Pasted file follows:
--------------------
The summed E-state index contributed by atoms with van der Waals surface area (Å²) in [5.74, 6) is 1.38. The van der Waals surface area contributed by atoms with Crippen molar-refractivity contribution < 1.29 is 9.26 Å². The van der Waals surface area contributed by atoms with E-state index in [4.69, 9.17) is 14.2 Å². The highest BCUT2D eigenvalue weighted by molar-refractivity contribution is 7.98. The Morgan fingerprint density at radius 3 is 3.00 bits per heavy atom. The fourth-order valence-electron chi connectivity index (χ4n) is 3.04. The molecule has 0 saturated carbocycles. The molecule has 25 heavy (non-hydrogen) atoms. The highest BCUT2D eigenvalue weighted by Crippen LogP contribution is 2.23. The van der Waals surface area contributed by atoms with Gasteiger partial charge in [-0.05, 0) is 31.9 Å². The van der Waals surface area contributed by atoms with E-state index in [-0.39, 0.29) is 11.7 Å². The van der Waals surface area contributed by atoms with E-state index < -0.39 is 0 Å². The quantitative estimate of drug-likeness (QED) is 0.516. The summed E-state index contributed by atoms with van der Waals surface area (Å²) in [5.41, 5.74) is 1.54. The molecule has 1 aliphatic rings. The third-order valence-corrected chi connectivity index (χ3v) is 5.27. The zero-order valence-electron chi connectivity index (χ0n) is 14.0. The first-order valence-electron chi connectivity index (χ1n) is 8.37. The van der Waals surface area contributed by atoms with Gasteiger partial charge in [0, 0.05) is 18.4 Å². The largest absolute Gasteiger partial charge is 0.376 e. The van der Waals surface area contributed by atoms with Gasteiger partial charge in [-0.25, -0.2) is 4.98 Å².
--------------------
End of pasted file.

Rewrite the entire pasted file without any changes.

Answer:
The summed E-state index contributed by atoms with van der Waals surface area (Å²) in [5.74, 6) is 1.38. The van der Waals surface area contributed by atoms with Crippen molar-refractivity contribution < 1.29 is 9.26 Å². The van der Waals surface area contributed by atoms with E-state index in [4.69, 9.17) is 14.2 Å². The highest BCUT2D eigenvalue weighted by molar-refractivity contribution is 7.98. The Morgan fingerprint density at radius 3 is 3.00 bits per heavy atom. The fourth-order valence-electron chi connectivity index (χ4n) is 3.04. The molecule has 0 saturated carbocycles. The molecule has 25 heavy (non-hydrogen) atoms. The highest BCUT2D eigenvalue weighted by Crippen LogP contribution is 2.23. The van der Waals surface area contributed by atoms with Gasteiger partial charge in [-0.05, 0) is 31.9 Å². The van der Waals surface area contributed by atoms with E-state index in [-0.39, 0.29) is 11.7 Å². The van der Waals surface area contributed by atoms with E-state index < -0.39 is 0 Å². The quantitative estimate of drug-likeness (QED) is 0.516. The summed E-state index contributed by atoms with van der Waals surface area (Å²) in [5.41, 5.74) is 1.54. The molecule has 1 aliphatic rings. The third-order valence-corrected chi connectivity index (χ3v) is 5.27. The zero-order valence-electron chi connectivity index (χ0n) is 14.0. The first-order valence-electron chi connectivity index (χ1n) is 8.37. The van der Waals surface area contributed by atoms with Gasteiger partial charge in [0, 0.05) is 18.4 Å². The largest absolute Gasteiger partial charge is 0.376 e. The van der Waals surface area contributed by atoms with Gasteiger partial charge in [-0.25, -0.2) is 4.98 Å².